Why Learn Swift?

Swift is a programming language released by Apple in 2014. It was designed for a wide range of uses, from mobile and desktop applications (iPhone, iPad, Apple Watch, Apple TV, Mac) to websites, web applications, and APIs* to operating systems and more. In fact, the website you are currently reading was written in Swift.

Learning a programming language is like learning a foreign language. There are many to choose from, and without a specific goal it can be hard to know where to start. If you want to study abroad in Spain, it's logical that you would study Spanish. If you have a significant other whose native language is Chinese, you'll probably want to learn Chinese. But for some, the goal may be to become bilingual, study linguistics, or work as a translator. They are interested in language as a skill, and may not have a specific application in mind yet. They use other factors to make their decision, such as number of native speakers, ease of learning, or demand in the job market.

Deciding which programming language to learn can be approached similarly. If you're interested in data science, you may choose R or Python. If you want to build a native Android app, your best bet is Java. For Apple devices, the clear choice is Swift.

But what if you just want to learn how to code, whether as a hobby or with the goal of getting a job as a software engineer? I would argue Swift is a great first language for anyone with this general interest in programming and computer science. Why?

Swift Is Safe

One of Apple's primary goals in designing Swift was to facilitate and encourage "safe" code. What does that mean? We've all had a computer program crash on us or leak memory and slow down our device. No programming language can eliminate crashes or memory leaks, but Swift is designed to prevent programmers from making many of the common mistakes that cause these problems. Swift does this by being very strict. Swift's compiler (a software program that converts code into a machine language that your computer can understand) constantly checks your code for errors and requires you to fix them before you can run your program.

This built-in rigidity is great for new programmers. The compiler acts as a coach, providing regular feedback and enforcing good habits. Swift may be more difficult to learn at first, but its design requires programmers to learn valuable computer science concepts and patterns that are essential as they begin to tackle more difficult problems.

Swift Is Evolving

The most recent version of Swift at the time of this writing is 4.0, released in June 2017. It is very different from 1.0, in part because Apple has devoted its own vast resources to improving it, but also because they made the language open source. Open source software is code that the copyright holder has released under a more permissive license. This allows the software to be developed publicly by a large community of engineers and modified for uses beyond the creator's original intent.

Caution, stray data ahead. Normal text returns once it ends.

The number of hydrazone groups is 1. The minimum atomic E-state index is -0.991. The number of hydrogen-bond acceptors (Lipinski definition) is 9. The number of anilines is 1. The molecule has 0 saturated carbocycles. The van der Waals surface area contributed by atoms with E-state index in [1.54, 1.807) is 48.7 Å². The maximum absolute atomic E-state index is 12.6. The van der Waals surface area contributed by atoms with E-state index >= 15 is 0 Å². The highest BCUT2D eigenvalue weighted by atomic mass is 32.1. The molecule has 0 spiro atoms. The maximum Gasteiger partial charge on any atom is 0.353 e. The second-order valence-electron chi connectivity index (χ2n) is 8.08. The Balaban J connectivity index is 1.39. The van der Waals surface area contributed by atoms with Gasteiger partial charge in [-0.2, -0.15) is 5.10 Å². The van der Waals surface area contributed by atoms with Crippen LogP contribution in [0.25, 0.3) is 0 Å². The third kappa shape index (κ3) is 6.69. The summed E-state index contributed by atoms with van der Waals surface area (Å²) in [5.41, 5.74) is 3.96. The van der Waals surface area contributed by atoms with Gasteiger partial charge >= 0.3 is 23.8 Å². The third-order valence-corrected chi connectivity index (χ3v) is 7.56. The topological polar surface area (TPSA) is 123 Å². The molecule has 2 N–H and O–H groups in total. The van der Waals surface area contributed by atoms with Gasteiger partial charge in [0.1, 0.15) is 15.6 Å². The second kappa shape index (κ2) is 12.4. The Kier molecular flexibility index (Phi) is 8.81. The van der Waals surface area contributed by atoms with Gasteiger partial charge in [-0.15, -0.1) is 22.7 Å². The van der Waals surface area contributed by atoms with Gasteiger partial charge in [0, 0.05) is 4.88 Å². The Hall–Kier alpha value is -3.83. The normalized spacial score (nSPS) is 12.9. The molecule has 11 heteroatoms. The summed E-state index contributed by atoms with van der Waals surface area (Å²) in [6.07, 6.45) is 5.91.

The combination of an open source license, Apple's investment, and the global reach of Apple's products helps keep Swift modern and versatile. For new programmers it's an unprecedented opportunity to see a language evolve as they learn it. For experienced programmers it's an unprecedented opportunity to contribute to a language with massive scale and impact.

Swift Is Expanding

You probably don't need to be convinced that Swift engineers are in demand. The enormous success of Apple devices and the App Store has created countless jobs. But I predict that usage of Swift will continue to expand at a fast pace over the next few years, both within and beyond the Apple ecosystem, further increasing demand for Swift engineers.

There are already three prominent Swift frameworks for building web apps and APIs, including Vapor (used to build this website), IBM's Kitura, and Perfect. These frameworks make it possible to write a mobile or desktop application with a server component entirely in Swift. Especially for companies whose primary product is an iOS app, the prospect of using one language throughout the codebase is compelling.

If you have a specific problem you want to solve or a passion for a particular platform, you should choose the programming language that best accomplishes your goal. However, if your goal is to enter the world of programming and start on the path to becoming a software engineer, I hope this article has convinced you that Swift is a great choice.

* The terms "website", "web application", and "API" can be thought of as follows. A "website" delivers the same content to all users. You are currently reading a website. Another example is a news site. A "web application" displays a mix of content available to all users and interactive content that the user either created or is specific to the user. Examples include Gmail and Facebook. An "API" (Application Programming Interface) in this context is an application run on a server that provides data to an application and processes input data from that application and other sources. Most of the applications you use, whether on a mobile device, desktop computer, or web browser are powered by APIs. When you write a post on social media, you are using a web or mobile application that in turn uses an API to create and store that post. Your friends are using the same web or mobile application and the same API to view that post. Engineers use APIs directly to power their own applications.